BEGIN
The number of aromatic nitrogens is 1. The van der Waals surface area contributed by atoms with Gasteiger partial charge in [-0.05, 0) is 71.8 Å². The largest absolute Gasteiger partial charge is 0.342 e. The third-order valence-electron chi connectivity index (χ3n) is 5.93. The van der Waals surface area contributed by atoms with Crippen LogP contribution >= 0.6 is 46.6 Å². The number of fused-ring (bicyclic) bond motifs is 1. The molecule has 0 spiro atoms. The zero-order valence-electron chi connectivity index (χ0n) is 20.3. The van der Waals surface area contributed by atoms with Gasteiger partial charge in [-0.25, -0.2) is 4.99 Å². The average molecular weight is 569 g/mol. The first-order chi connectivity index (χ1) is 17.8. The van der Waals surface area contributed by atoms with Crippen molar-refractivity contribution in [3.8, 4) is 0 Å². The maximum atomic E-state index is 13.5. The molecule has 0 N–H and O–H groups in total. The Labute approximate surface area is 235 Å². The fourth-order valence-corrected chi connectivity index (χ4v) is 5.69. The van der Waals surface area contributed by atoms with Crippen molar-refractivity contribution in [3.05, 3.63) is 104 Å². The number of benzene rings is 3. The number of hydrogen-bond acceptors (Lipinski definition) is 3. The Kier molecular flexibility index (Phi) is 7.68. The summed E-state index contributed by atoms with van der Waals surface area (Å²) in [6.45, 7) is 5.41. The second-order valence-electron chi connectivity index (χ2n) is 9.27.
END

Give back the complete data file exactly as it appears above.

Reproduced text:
The number of aromatic nitrogens is 1. The van der Waals surface area contributed by atoms with Gasteiger partial charge in [-0.05, 0) is 71.8 Å². The largest absolute Gasteiger partial charge is 0.342 e. The third-order valence-electron chi connectivity index (χ3n) is 5.93. The van der Waals surface area contributed by atoms with Crippen LogP contribution >= 0.6 is 46.6 Å². The number of fused-ring (bicyclic) bond motifs is 1. The molecule has 0 spiro atoms. The zero-order valence-electron chi connectivity index (χ0n) is 20.3. The van der Waals surface area contributed by atoms with Gasteiger partial charge in [-0.25, -0.2) is 4.99 Å². The average molecular weight is 569 g/mol. The first-order chi connectivity index (χ1) is 17.8. The van der Waals surface area contributed by atoms with Crippen molar-refractivity contribution in [3.8, 4) is 0 Å². The maximum atomic E-state index is 13.5. The molecule has 0 N–H and O–H groups in total. The Labute approximate surface area is 235 Å². The fourth-order valence-corrected chi connectivity index (χ4v) is 5.69. The van der Waals surface area contributed by atoms with Crippen molar-refractivity contribution in [3.05, 3.63) is 104 Å². The number of benzene rings is 3. The number of hydrogen-bond acceptors (Lipinski definition) is 3. The Kier molecular flexibility index (Phi) is 7.68. The summed E-state index contributed by atoms with van der Waals surface area (Å²) in [6.45, 7) is 5.41. The second-order valence-electron chi connectivity index (χ2n) is 9.27.